Basil Manly

Basil Manly (1798-1868) was a leading Baptist minister and educator who served as second president of the University of Alabama from 1837 to 1855. Throughout his tenure at the university, Manly was also an evangelist, preaching across the state and helping lead the First Baptist Church in Tuscaloosa, Tuscaloosa County. He was an early proponent of secession and an ardent supporter of slavery who used the Bible and Christian teachings to justify the institution. While working as pastor at the First Baptist Church of Montgomery in 1861, Manly was appointed the official chaplain to the newly formed Confederate government.

Basil Manly Basil Manly was born in North Carolina in 1798 to Captain John Basil Manly and Elizabeth Maultsby Manly. His older brother Charles served as governor of North Carolina, and his younger brother Mathias became a state Supreme Court justice. Like his brothers, Basil attended the Bingham Academy, a private school in Orange County, North Carolina. His brothers went on to the University of North Carolina, but Basil pursued his degree at the South Carolina College, which later became the University of South Carolina. Manly married Sarah Murray Rudulph in 1824, and they had six children who lived to adulthood. Basil Manly Jr. became an important leader among Southern Baptists. Charles Manly also became a Baptist preacher. Daughters Sarah and Abby married prominent southern men, and sons James and Richard Fuller Manly served in the Confederate military and survived the war.

After a conversion experience in 1814, Manly believed he was called to be a preacher and strove to fulfill that calling. He graduated as valedictorian of his college class in 1821 and then moved to the Edgefield District in South Carolina. He was ordained as a minister in 1822 and led the Edgefield Revival, a religious awakening that converted many and won him fame. Richard Furman, another famous Southern Baptist, selected Manly as his successor at the First Baptist Church of Charleston, South Carolina, which Manly led from 1826 to 1837. Under his leadership, the congregation increased in size, and Manly promoted the Baptist denomination in the surrounding areas, the state, the South, and the nation as a whole. He served as a leader of the national Triennial Convention for missions and preached widely as an evangelist, and his sermons and essays on various topics were published for distribution. In 1826 Manly helped found Furman University in Greenville, South Carolina, and he continued to support the institution in later years, including traveling on fundraising tours. His efforts on behalf of education helped him earn an honorary doctorate in divinity from the University of North Carolina in 1837.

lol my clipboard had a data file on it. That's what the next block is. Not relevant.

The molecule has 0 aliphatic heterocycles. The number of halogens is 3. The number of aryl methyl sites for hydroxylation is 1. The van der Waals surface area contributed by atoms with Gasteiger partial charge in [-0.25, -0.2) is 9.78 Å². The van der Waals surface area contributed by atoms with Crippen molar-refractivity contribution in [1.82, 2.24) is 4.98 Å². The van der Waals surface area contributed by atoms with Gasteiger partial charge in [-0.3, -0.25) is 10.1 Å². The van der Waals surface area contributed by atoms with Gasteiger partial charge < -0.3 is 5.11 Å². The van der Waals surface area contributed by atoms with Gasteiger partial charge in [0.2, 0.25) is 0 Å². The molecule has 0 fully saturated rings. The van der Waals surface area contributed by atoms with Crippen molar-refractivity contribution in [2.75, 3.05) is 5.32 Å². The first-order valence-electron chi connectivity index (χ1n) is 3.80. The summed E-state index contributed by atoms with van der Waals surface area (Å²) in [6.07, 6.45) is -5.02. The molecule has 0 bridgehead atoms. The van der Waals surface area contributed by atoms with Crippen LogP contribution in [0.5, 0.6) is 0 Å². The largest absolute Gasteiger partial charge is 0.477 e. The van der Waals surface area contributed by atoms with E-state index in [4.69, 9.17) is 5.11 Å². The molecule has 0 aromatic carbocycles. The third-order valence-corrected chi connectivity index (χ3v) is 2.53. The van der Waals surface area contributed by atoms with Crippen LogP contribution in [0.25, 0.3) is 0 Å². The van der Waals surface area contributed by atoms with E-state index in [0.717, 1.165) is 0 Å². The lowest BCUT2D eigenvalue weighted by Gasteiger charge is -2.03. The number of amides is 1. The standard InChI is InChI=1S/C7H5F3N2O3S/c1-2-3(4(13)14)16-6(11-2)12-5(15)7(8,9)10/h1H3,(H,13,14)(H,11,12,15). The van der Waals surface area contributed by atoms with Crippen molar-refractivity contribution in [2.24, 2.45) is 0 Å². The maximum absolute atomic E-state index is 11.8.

Michael Tuomey Manly accepted the presidency of the University of Alabama in 1837 during a time of disarray and held the post until 1855. His 18-year tenure was the longest in the university's history, and he shaped the school in many ways. He instituted reforms borrowed from both the University of Virginia and Brown University, especially with regard to student discipline, that included his support for the Anti-Dueling Society, which aimed to prevent young men from settling even minor disputes with pistols. In all of these efforts, Manly balanced ideals of Southern honor with the need for order on campus. He also improved the school's science programs by hiring several important faculty members, including astronomer F. A. P. Barnard and geologist Michael Tuomey, both of whom made significant contributions to their fields. Manly fought long and hard to maintain a traditional classical education curriculum but also saw the need for liberal arts and professional education. His position as president of the university increased his influence among Baptists, whom he continued to serve as a minister.

Manly's work as an evangelist took him across the state of Alabama, and his preaching continued to win converts. He also worked in church politics, leading the denomination at the local, state, and national levels in various offices and serving as a delegate to the Triennial Convention of the Baptist Missionary Boards. He also helped found the Southern Baptist Theological Seminary in Greenville, South Carolina, which later moved to Louisville, Kentucky, as well as other denominational schools across the South.